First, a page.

Where a breach of contract has occurred, and the plaintiff files suit, the statute of limitations for the suit begins tolling at the moment of breach, not at the moment the plaintiff suffers injury due to the breach.

The 1st District Appellate Court affirmed the decision of Cook County Circuit Judge Anna H. Demacopoulos.

In November 2004, Reza Toulabi executed an agreement to purchase several condominium units in Polo Tower on North Marine Drive in Chicago. In January 2005, Toulabi assigned his interest, rights and obligations from that agreement to Robert Yassan.

Toulabi also agreed to secure a $3 million loan for Yassan, although this was not in the text of the agreement. Yassan, for his part, would pay $1 million to Toulabi and give up possession and title to one condominium unit and a parking space, owned by My II LLC, a company owned by Yassan and his wife, Dorothy.

Yassan tendered the check for $1 million on Dec. 1, 2005, asking for Toulabi to wait one year for actual payment. Each year for the next five years, he asked for another extension on the $1 million payment, until on Dec. 9, 2011, eight days after the final granted extension, an attorney for Toulabi sent Yassan a letter demanding payment. Yassan refused.

In February 2012, Dorothy, Yassan’s wife, changed the lock on the condominium unit without warning. Toulabi, suddenly unable to access the unit, looked for legal remedies and discovered that, although he had been given possession of the unit, he had never received its legal title, as agreed upon in the original contract.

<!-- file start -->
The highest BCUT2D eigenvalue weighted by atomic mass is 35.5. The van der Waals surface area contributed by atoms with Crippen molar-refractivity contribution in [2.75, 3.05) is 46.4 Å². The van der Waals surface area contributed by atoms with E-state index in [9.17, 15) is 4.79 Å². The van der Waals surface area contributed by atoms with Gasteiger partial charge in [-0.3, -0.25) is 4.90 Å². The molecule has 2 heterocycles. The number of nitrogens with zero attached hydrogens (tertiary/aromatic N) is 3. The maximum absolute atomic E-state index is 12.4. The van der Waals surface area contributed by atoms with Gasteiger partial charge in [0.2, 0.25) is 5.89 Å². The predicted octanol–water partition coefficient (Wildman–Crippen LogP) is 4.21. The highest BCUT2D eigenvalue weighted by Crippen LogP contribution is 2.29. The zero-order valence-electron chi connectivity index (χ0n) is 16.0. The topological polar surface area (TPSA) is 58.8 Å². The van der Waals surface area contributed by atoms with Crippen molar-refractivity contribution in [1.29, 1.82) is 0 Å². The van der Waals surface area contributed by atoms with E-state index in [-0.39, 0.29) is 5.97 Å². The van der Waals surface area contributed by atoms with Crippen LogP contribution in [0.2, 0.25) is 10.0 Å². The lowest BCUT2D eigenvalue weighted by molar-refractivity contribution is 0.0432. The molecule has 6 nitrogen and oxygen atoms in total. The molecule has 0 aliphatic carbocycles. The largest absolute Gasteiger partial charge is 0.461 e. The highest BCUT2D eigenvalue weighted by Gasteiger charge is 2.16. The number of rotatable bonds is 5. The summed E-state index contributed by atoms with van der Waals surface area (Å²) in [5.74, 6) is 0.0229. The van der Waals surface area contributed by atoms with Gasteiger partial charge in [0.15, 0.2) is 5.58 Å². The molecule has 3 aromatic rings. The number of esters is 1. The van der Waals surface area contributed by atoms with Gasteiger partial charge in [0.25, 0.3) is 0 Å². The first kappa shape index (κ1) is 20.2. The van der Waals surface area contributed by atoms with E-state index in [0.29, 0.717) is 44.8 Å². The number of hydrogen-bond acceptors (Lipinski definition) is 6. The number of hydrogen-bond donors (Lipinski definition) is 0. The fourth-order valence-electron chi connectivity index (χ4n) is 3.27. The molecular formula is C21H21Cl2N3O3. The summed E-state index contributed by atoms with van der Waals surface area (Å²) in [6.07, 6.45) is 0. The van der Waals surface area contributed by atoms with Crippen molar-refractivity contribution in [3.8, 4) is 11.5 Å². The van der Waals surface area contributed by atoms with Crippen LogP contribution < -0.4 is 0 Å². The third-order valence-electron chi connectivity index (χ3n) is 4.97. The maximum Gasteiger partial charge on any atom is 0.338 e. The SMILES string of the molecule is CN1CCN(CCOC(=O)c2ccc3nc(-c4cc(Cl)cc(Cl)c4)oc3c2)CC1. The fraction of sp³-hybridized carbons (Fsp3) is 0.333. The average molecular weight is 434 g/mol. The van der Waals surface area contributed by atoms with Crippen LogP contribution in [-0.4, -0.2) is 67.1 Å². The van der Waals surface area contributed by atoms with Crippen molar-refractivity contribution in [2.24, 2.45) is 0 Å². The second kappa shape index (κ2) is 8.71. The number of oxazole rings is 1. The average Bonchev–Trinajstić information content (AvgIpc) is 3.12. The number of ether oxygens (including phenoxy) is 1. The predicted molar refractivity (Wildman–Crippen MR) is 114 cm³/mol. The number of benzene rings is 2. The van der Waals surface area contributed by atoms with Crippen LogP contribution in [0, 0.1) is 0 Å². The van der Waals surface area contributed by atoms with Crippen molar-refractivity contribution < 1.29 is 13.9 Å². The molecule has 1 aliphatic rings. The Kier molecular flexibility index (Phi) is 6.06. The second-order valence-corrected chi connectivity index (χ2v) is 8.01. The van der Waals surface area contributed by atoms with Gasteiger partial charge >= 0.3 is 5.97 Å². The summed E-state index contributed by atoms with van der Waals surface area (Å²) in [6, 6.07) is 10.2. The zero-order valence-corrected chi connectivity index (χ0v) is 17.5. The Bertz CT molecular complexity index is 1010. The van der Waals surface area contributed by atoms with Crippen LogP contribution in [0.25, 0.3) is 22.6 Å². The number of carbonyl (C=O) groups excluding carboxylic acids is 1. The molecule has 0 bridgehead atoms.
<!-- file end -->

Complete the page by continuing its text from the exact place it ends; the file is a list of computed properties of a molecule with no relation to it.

Toulabi filed suit, seeking both specific performance in the conveyance of the title to the condominium unit and parking space as well as $1 million plus interest that he was owed by Yassan.

Yassan moved to dismiss, citing the five-year statute of limitations and noting that Toulabi failed to file suit until 2012, seven years after the agreement. The trial court agreed, dismissing the charge. Toulabi appealed.

On appeal, Toulabi argued that the statute of limitations did not begin to toll until he was injured, which happened when he was deprived of possession of the unit in February 2012.

Toulabi did not challenge the five-year statute of limitations on his claim, but simply asserted that it had not begun to toll until he was locked out of the unit.

Yassan contended that Toulabi’s cause of action was available any time after the January 2005 closing, when Yassan gained title to the condominiums from Toulabi and Toulabi did not receive title to the single condominium unit from him.

The appellate court agreed with Yassan, noting that “a cause of action for breach of contract accrues at the time of the breach, not when the suing party sustains damages.” Toulabi claimed that the breach did not occur until he was locked out, but the appellate court noted that Toulabi could have availed himself of the court system to remedy Yassan’s failure to comply with the agreement by releasing the title, and chose not to.

Toulabi, therefore, filed his complaint seven years after the breach, more than two years after the expiration of the statute of limitations.

As a result, the appellate court affirmed the trial court’s dismissal of Toulabi’s complaint.

Reza Toulabi v. Robert Yassan, et al.

2017 IL App (1st) 161081

Writing for the court: Justice Aurelia Pucinski

Concurring: Justices James Fitzgerald Smith and Terrence J. Lavin

Released: June 21, 2017